Written by Dan Schwartz

2016 has been a helluva year. You know: the list of musicians and music-related people who have passed, in any one year, would be too much; David Bowie, Paul Kantner, George Martin, Prince, all of them giants; now Leonard Cohen, who went the day before the election.

But this past Sunday came, for me,  the hardest departure of the year: Leon Russell. Most of these deaths are really too big to write about. I’ve tried to say something about a couple of them, but this one is very difficult — mostly to feel adequate to the task. He’s not the reason I play – that’s due to the Beatles and George Harrison. But he was the first act I saw at the first big show I went to — watching him, it all came together; he and his band made it all make sense to me. I can, at the very least, try to give you a sense of what aroused me so much.

It was at a Ten Years After concert, in November of 1970 (at the Spectrum in Philadelphia, where the 76ers and the Flyers played). TYA were very big after the documentary film Woodstock, and their phenomenal performance there, and I think they were great – at least I think so. The other “support” act was Procol Harum, who were also terrific — I think. But the truth is that after seeing the opening act I could barely remember them. What Leon Russell and his band did was so extraordinary to my ears — not only hadn’t I ever heard anything like it, I didn’t even know it existed.

Maybe he came out unannounced. I don’t remember that detail. But he sat down at a (real) piano, I think a 9-foot Steinway, and despite my 13-year-old seen-it-all (but really nothing of course) mind, quickly overcame my cynicism. He did four or five songs by himself. And then his band came out: Don Preston on guitar, Chuck Blackwell on drums, Claudia Lennear and Kathi McDonald singing, and the amazing Carl Radle on bass. I had just started playing — all I really knew was Jack Casady, which is plenty; but to see Radle play before I knew who he was…  well, I definitely learned that night.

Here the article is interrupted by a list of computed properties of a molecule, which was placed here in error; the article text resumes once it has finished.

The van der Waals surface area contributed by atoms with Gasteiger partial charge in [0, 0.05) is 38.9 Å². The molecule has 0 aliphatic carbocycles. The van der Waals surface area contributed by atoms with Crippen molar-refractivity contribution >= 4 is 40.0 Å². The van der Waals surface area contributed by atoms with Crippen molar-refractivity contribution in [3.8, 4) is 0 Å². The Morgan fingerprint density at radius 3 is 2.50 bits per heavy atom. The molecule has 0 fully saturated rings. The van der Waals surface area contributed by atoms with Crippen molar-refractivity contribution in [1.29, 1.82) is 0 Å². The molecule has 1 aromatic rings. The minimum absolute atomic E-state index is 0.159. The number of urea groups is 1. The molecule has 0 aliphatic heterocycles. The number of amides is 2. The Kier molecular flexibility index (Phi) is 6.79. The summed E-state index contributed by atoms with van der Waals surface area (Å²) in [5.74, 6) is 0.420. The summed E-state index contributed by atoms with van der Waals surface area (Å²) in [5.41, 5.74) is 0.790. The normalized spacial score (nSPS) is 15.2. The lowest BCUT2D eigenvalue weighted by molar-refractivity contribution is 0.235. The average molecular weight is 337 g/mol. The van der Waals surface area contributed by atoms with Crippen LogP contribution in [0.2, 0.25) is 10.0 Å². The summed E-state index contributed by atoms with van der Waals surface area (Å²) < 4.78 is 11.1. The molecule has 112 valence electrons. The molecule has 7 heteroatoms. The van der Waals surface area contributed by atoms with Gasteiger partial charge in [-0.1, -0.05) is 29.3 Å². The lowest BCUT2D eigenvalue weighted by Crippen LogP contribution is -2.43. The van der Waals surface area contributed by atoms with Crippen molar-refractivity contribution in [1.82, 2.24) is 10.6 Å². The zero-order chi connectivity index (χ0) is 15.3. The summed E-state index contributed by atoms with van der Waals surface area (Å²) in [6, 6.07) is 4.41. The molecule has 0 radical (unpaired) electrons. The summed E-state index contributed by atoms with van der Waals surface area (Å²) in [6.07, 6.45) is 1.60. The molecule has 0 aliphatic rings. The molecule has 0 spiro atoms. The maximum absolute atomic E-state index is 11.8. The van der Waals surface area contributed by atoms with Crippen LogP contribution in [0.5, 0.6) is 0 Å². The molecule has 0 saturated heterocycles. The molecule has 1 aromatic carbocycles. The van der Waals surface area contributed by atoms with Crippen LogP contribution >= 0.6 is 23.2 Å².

And watching Claudia Lennear move, well — I was 13, and what I felt watching her has lasted a lifetime — I learned about that, too. It’s rumored that it’s she who “Brown Sugar” was written about, before she took up with David Bowie.

But Leon: I learned a bit later on that he and Delaney Bramlett were primarily responsible for infusing gospel music into white people’s rock and roll. I had never heard it, and never heard of it, but the people I loved and admired certainly did. (George famously went on the road, as L’Angelo Misterioso, with Delaney and Bonnie in England when they went over there)

It was utterly astonishing, in the first year of my playing, to hear Leon’s gospel-inflected piano — its rolling left hand, its skipping right hand. I feel incredibly fortunate to have just stumbled across his extraordinary music when I knew so little.

He came to Hollywood from Tulsa, and fell rapidly into what we’ve called, in recent years, “The Wrecking Crew”.  A YouTube search brings up so much stuff; these are just a few highlights. A little background:


During the period when I first saw him:

(I assume Radle is off being a Domino, at the time).

And of course, from  The Concert for Bangladesh:


In the years since, my circle of friends has grown to include Jim Keltner, who says he owes his career to Leon — I’ve heard stories about him from time to time, and a little bit about his health. He was famously “rescued from a ditch by the side of the road of life” by Reg Dwight. Some of us knew of the connection, which is most audible on the first (US) album, Elton John. 


So many of us owe Leon so, so much.

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